Sophia’s Choice

The old horror cliche is that the one who invariably needs to be revenged is the monster, the killer. The one who has been wronged in some kind of moral sense, even if that occasions has to do some fuzzy math to get the equation right. Looking at something like Jigsaw, in the Saw franchise we see a master game player who invents ways to inflict his particular expertise on whoever has wronged his sense of justice. With those films we never get the physical, spiritual cost of revenge. Jigsaw weakens and enlists others on a crusade, but revenge is not a crusade. It’s a personal search for justice when the laws that govern societies no longer seem adequate or perhaps biblical enough. Liam Gavin’s A Dark Song is an interesting investigation of the costs of revenge. Sophia (Catherine Walker) enlists Joseph Solomon (Steve Oram) to help reunite her with her deceased little boy. There is a fury about Sophia that is much more than just wanting her child back.

Sophia and Joseph rent a house in the country, preparing her spirit and body to do the complex rituals needed to speak with the dead. Sophia is doused with freezing water, made to bow in a circle for hours and forced to stay awake for days. Throughout the movie, we’re given horror in minor and major keys, but the intense focus of the film is not about things that go bump in the night or the dark arts perse. The film  is about how the need to be revenged, shapes and changes a person. Sophia is changed fundamentally in mind and body. Her desire to exact the price of her own grief changes the world around her. Gothic literature gives us a precursor for how the physical structure of the castle or haunted house can come to symbolize the darker psychological structure of revenge and power.

The movie shows interior and exterior merging, how fate can be shaped and funneled by the a singular need to right a wrong. All things die because of Sophia’s mania, she’s tortured by dark creatures and even when she tries to leave the house, the vessel for her revenge, she cannot escape. Taken literally the movie can be read as just another occult genre picture, but read in another more figurative way it’s an exploration of one person’s need to create justice in a world that seems to have none. In the last few moments of the movie, Sophia escapes the demons torturing her and ventures up a staircase shining with aural light. Going through the door, she finally comes into contact with the means to exact her revenge, but at the last moment changes her mind. She asks instead to be able to forgive the people responsible for her child’s death. Sophia has sacrificed everything, her connections to the world, her own body and the body of Joseph to get to this place, but finds at the end of the film that what she was really trying to do was destroy the mania of revenge.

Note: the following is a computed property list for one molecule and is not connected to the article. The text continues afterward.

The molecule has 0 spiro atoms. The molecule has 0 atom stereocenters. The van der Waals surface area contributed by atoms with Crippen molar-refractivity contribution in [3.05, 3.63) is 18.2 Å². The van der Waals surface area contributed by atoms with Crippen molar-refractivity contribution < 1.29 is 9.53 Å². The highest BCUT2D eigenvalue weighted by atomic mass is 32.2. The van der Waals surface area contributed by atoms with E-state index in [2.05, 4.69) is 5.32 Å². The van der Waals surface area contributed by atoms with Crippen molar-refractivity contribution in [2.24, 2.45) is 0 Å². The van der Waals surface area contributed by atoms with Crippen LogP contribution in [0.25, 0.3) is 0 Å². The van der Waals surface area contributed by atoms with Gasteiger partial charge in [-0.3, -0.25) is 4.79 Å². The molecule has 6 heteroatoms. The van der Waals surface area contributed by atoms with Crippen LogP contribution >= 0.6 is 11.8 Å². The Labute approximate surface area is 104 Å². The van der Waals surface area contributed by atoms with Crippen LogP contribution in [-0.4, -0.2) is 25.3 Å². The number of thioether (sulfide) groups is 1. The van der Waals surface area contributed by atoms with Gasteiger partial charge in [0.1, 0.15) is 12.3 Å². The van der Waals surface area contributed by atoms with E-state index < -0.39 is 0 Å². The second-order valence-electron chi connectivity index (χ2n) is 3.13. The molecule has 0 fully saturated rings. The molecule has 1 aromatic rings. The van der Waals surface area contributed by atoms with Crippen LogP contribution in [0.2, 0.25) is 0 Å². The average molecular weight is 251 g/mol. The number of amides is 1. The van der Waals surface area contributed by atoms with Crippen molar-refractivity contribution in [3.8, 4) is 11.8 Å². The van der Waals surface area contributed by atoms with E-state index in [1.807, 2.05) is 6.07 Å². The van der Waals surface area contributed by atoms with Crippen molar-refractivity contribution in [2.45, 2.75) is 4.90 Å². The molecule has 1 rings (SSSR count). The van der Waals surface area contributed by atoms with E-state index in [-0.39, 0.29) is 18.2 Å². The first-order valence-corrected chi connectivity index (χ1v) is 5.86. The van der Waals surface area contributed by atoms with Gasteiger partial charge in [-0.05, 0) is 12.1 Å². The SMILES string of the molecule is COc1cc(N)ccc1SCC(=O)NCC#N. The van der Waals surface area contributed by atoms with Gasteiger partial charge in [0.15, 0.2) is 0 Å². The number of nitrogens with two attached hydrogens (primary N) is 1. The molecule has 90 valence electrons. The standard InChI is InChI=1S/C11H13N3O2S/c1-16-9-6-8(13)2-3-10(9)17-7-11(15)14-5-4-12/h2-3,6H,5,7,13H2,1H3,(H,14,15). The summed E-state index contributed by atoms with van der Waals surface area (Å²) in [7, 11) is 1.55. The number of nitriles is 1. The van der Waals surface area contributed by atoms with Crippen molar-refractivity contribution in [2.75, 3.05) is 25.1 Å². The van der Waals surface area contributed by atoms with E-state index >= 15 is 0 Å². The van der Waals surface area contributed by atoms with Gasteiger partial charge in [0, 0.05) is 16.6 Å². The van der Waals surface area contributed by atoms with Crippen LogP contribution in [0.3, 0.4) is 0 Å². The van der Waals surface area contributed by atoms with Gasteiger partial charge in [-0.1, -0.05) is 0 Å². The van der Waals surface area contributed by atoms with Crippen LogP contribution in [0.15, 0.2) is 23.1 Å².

A Dark Song shows us how life is so much like music, the verses move us in certain irresistible ways. We come to expect what’s promised and sometimes feel as if the rhythm of a life should follow our own internal refrain. Life is a music we sometimes can’t hear, a secret melody that brings us to places we cannot conceive of until we’re actually there. A Dark Song gives us a deep character arc, one that stirs and changes the viewer, one that comes to us unexpectedly and like a refrain comes back to us once the movie’s over.

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